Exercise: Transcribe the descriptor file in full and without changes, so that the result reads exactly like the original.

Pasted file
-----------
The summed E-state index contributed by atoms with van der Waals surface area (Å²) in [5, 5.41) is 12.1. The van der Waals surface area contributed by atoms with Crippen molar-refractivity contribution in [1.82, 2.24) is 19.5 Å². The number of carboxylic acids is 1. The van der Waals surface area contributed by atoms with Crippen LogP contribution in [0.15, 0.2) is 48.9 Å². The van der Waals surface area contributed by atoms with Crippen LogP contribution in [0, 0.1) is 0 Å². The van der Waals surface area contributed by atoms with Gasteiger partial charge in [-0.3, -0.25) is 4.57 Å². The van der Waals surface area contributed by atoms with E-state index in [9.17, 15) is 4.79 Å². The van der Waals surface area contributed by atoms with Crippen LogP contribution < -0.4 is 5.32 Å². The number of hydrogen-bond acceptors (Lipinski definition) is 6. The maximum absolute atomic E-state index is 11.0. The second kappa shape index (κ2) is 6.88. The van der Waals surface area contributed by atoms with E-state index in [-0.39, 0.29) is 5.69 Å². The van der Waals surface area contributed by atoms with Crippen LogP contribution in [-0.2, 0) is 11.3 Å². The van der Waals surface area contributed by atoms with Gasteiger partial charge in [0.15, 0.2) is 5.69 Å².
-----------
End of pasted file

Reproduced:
The summed E-state index contributed by atoms with van der Waals surface area (Å²) in [5, 5.41) is 12.1. The van der Waals surface area contributed by atoms with Crippen molar-refractivity contribution in [1.82, 2.24) is 19.5 Å². The number of carboxylic acids is 1. The van der Waals surface area contributed by atoms with Crippen LogP contribution in [0.15, 0.2) is 48.9 Å². The van der Waals surface area contributed by atoms with Crippen LogP contribution in [0, 0.1) is 0 Å². The van der Waals surface area contributed by atoms with Gasteiger partial charge in [-0.3, -0.25) is 4.57 Å². The van der Waals surface area contributed by atoms with E-state index in [9.17, 15) is 4.79 Å². The van der Waals surface area contributed by atoms with Crippen LogP contribution < -0.4 is 5.32 Å². The number of hydrogen-bond acceptors (Lipinski definition) is 6. The maximum absolute atomic E-state index is 11.0. The second kappa shape index (κ2) is 6.88. The van der Waals surface area contributed by atoms with E-state index in [-0.39, 0.29) is 5.69 Å². The van der Waals surface area contributed by atoms with Crippen LogP contribution in [-0.2, 0) is 11.3 Å². The van der Waals surface area contributed by atoms with Gasteiger partial charge in [0.15, 0.2) is 5.69 Å².